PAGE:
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Feasibility and acceptability of breath research in primary care: a prospective, cross-sectional, observational study

Title: Feasibility and acceptability of breath research in primary care: a prospective, cross-sectional, observational study
Authors: Woodfield, G
Belluomo, I
Boshier, PR
Waller, A
Fayyad, M
Von Wagner, C
Cross, AJ
Hanna, GB
Item Type: Journal Article
Abstract: Objectives To examine the feasibility and acceptability of breath research in primary care. Design Non-randomised, prospective, mixed-methods cross-sectional observational study. Setting Twenty-six urban primary care practices. Participants 1002 patients aged 18–90 years with gastrointestinal symptoms. Main outcome measures During the first 6 months of the study (phase 1), feasibility of patient enrolment using face-to-face, telephone or SMS-messaging (Short Message Service) enrolment strategies, as well as processes for breath testing at local primary care practices, were evaluated. A mixed-method iterative study design was adopted and outcomes evaluated using weekly Plan-Do-Study-Act cycles, focus groups and general practitioner (GP) questionnaires. During the second 6 months of the study (phase 2), patient and GP acceptability of the breath test and testing process was assessed using questionnaires. In addition a ‘single practice’ recruitment model was compared with a ‘hub and spoke’ centralised recruitment model with regards to enrolment ability and patient acceptability. Throughout the study feasibility of the collection of a large number of breath samples by clinical staff over multiple study sites was evaluated and quantified by the analysis of these samples using mass spectrometry. Results 1002 patients were recruited within 192 sampling days. Both ‘single practice’ and ‘hub and spoke’ recruitment models were effective with an average of 5.3 and 4.3 patients accrued per day, respectively. The ‘hub and spoke’ model with SMS messaging was the most efficient combined method of patient accrual. Acceptability of the test was high among both patients and GPs. The methodology for collection, handling and analysis of breath samples was effective, with 95% of samples meeting quality criteria. Conclusions Large-scale breath testing in primary care was feasible and acceptable. This study provides a practical framework to guide the design of Phase III trials examining the performance of breath testing in primary care.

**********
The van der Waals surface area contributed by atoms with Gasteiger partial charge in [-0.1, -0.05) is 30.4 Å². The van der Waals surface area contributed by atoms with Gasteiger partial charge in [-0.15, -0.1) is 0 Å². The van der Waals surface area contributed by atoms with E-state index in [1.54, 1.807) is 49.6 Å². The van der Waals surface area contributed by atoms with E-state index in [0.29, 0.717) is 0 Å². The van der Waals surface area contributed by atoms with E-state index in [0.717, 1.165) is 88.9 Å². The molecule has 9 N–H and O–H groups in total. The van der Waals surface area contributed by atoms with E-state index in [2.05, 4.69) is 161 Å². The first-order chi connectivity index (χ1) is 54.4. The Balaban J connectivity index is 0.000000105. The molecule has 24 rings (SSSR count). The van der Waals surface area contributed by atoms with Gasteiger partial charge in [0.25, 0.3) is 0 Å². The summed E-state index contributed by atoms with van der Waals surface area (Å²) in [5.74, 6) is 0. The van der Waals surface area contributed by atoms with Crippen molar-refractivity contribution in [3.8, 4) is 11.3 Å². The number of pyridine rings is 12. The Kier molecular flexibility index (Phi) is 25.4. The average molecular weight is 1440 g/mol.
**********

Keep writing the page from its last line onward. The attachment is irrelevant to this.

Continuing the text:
Issue Date: 13-Apr-2021
Date of Acceptance: 23-Mar-2021
URI: http://hdl.handle.net/10044/1/90225
DOI: 10.1136/bmjopen-2020-044691
ISSN: 2044-6055
Publisher: BMJ Journals
Start Page: 1
End Page: 10
Journal / Book Title: BMJ Open
Volume: 11
Issue: 4
Copyright Statement: © Author(s) (or their employer(s)) 2021. Re-use permitted under CC BY-NC. No commercial re-use. See rights and permissions. Published by BMJ. http://creativecommons.org/licenses/by-nc/4.0/ This is an open access article distributed in accordance with the Creative Commons Attribution Non Commercial (CC BY-NC 4.0) license, which permits others to distribute, remix, adapt, build upon this work non-commercially, and license their derivative works on different terms, provided the original work is properly cited, appropriate credit is given, any changes made indicated, and the use is non-commercial. See: http://creativecommons.org/licenses/by-nc/4.0/.
Sponsor/Funder: NIHR London In Vitro Diagnostic Cooperative programme
Funder's Grant Number: P67522
Keywords: Science & Technology
Life Sciences & Biomedicine
Medicine, General & Internal
General & Internal Medicine
gastrointestinal tumours
primary care
gastroenterology
GENERAL-PRACTICE
MASS-SPECTROMETRY
CLINICAL-TRIALS
CANCER
gastroenterology
gastrointestinal tumours
primary care
Adolescent
Adult
Aged
Aged, 80 and over
Cross-Sectional Studies
Feasibility Studies
Humans
Middle Aged
Primary Health Care
Prospective Studies
Surveys and Questionnaires
Young Adult
Humans
Prospective Studies
Cross-Sectional Studies
Feasibility Studies
Adolescent
Adult
Aged
Aged, 80 and over
Middle Aged
Primary Health Care
Young Adult
Surveys and Questionnaires
Science & Technology
Life Sciences & Biomedicine
Medicine, General & Internal
General & Internal Medicine
gastrointestinal tumours
primary care
gastroenterology
GENERAL-PRACTICE
MASS-SPECTROMETRY
CLINICAL-TRIALS
CANCER
1103 Clinical Sciences
1117 Public Health and Health Services
1199 Other Medical and Health Sciences
Publication Status: Published
Article Number: ARTN e044691
Online Publication Date: 2021-04-13
Appears in Collections:Department of Surgery and Cancer
School of Public Health



This item is licensed under a Creative Commons License Creative Commons